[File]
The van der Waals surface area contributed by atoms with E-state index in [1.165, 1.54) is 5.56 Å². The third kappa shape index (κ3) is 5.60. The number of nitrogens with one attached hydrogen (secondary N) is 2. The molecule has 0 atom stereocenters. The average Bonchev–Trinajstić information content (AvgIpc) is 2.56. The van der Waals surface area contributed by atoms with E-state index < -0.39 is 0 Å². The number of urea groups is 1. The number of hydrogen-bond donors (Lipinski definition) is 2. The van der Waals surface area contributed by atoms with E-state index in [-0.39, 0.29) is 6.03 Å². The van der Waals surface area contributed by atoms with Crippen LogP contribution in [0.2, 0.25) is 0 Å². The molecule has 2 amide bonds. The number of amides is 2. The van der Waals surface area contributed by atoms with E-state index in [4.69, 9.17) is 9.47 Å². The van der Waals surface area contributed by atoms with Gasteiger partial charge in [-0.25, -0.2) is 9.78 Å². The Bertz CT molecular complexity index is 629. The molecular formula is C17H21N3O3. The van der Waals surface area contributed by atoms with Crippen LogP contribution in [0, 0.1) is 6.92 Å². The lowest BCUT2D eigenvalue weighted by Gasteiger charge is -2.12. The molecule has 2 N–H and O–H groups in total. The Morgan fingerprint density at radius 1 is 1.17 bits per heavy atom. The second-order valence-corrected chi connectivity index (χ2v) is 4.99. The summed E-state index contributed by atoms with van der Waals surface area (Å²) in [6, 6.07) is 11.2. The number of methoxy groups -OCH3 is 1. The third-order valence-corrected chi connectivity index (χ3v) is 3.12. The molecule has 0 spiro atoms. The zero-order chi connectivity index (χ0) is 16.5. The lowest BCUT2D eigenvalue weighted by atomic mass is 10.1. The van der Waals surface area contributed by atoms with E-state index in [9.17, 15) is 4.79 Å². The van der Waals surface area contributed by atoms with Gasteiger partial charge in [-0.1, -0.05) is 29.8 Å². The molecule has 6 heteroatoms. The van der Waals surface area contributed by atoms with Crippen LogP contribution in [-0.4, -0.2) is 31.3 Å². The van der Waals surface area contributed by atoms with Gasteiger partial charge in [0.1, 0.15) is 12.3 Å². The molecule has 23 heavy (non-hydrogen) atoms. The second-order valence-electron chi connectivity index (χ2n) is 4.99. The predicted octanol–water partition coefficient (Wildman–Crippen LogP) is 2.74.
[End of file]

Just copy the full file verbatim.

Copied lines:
The van der Waals surface area contributed by atoms with E-state index in [1.165, 1.54) is 5.56 Å². The third kappa shape index (κ3) is 5.60. The number of nitrogens with one attached hydrogen (secondary N) is 2. The molecule has 0 atom stereocenters. The average Bonchev–Trinajstić information content (AvgIpc) is 2.56. The van der Waals surface area contributed by atoms with E-state index < -0.39 is 0 Å². The number of urea groups is 1. The number of hydrogen-bond donors (Lipinski definition) is 2. The van der Waals surface area contributed by atoms with E-state index in [-0.39, 0.29) is 6.03 Å². The van der Waals surface area contributed by atoms with Crippen LogP contribution in [0.2, 0.25) is 0 Å². The molecule has 2 amide bonds. The number of amides is 2. The van der Waals surface area contributed by atoms with E-state index in [4.69, 9.17) is 9.47 Å². The van der Waals surface area contributed by atoms with Gasteiger partial charge in [-0.25, -0.2) is 9.78 Å². The Bertz CT molecular complexity index is 629. The molecular formula is C17H21N3O3. The van der Waals surface area contributed by atoms with Crippen LogP contribution in [0, 0.1) is 6.92 Å². The lowest BCUT2D eigenvalue weighted by Gasteiger charge is -2.12. The molecule has 2 N–H and O–H groups in total. The Morgan fingerprint density at radius 1 is 1.17 bits per heavy atom. The second-order valence-corrected chi connectivity index (χ2v) is 4.99. The summed E-state index contributed by atoms with van der Waals surface area (Å²) in [6, 6.07) is 11.2. The number of methoxy groups -OCH3 is 1. The third-order valence-corrected chi connectivity index (χ3v) is 3.12. The molecule has 0 spiro atoms. The zero-order chi connectivity index (χ0) is 16.5. The lowest BCUT2D eigenvalue weighted by atomic mass is 10.1. The van der Waals surface area contributed by atoms with E-state index in [9.17, 15) is 4.79 Å². The van der Waals surface area contributed by atoms with Gasteiger partial charge in [-0.1, -0.05) is 29.8 Å². The molecule has 6 heteroatoms. The van der Waals surface area contributed by atoms with Crippen LogP contribution in [-0.4, -0.2) is 31.3 Å². The van der Waals surface area contributed by atoms with Gasteiger partial charge in [0.1, 0.15) is 12.3 Å². The molecule has 23 heavy (non-hydrogen) atoms. The second-order valence-electron chi connectivity index (χ2n) is 4.99. The predicted octanol–water partition coefficient (Wildman–Crippen LogP) is 2.74.